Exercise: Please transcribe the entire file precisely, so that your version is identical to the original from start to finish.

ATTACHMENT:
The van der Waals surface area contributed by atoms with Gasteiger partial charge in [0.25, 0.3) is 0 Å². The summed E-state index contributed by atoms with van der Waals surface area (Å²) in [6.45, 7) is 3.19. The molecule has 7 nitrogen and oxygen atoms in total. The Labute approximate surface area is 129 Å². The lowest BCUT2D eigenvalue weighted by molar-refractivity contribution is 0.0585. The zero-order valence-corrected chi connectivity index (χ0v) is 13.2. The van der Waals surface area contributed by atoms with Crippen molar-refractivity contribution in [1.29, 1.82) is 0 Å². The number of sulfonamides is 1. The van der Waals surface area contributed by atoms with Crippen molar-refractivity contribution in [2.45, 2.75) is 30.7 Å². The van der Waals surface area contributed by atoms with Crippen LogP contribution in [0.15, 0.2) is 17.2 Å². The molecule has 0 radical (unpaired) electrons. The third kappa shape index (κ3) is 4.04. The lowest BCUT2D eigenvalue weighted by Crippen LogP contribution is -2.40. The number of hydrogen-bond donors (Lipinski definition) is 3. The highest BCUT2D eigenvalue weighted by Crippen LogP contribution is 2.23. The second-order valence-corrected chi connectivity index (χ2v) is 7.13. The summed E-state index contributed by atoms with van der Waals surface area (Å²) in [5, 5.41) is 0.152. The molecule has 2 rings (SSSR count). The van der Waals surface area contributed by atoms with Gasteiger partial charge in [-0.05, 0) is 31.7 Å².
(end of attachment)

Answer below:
The van der Waals surface area contributed by atoms with Gasteiger partial charge in [0.25, 0.3) is 0 Å². The summed E-state index contributed by atoms with van der Waals surface area (Å²) in [6.45, 7) is 3.19. The molecule has 7 nitrogen and oxygen atoms in total. The Labute approximate surface area is 129 Å². The lowest BCUT2D eigenvalue weighted by molar-refractivity contribution is 0.0585. The zero-order valence-corrected chi connectivity index (χ0v) is 13.2. The van der Waals surface area contributed by atoms with Crippen molar-refractivity contribution in [1.29, 1.82) is 0 Å². The number of sulfonamides is 1. The van der Waals surface area contributed by atoms with Crippen molar-refractivity contribution in [2.45, 2.75) is 30.7 Å². The van der Waals surface area contributed by atoms with Crippen LogP contribution in [0.15, 0.2) is 17.2 Å². The molecule has 0 radical (unpaired) electrons. The third kappa shape index (κ3) is 4.04. The lowest BCUT2D eigenvalue weighted by Crippen LogP contribution is -2.40. The number of hydrogen-bond donors (Lipinski definition) is 3. The highest BCUT2D eigenvalue weighted by Crippen LogP contribution is 2.23. The second-order valence-corrected chi connectivity index (χ2v) is 7.13. The summed E-state index contributed by atoms with van der Waals surface area (Å²) in [5, 5.41) is 0.152. The molecule has 2 rings (SSSR count). The van der Waals surface area contributed by atoms with Gasteiger partial charge in [-0.05, 0) is 31.7 Å².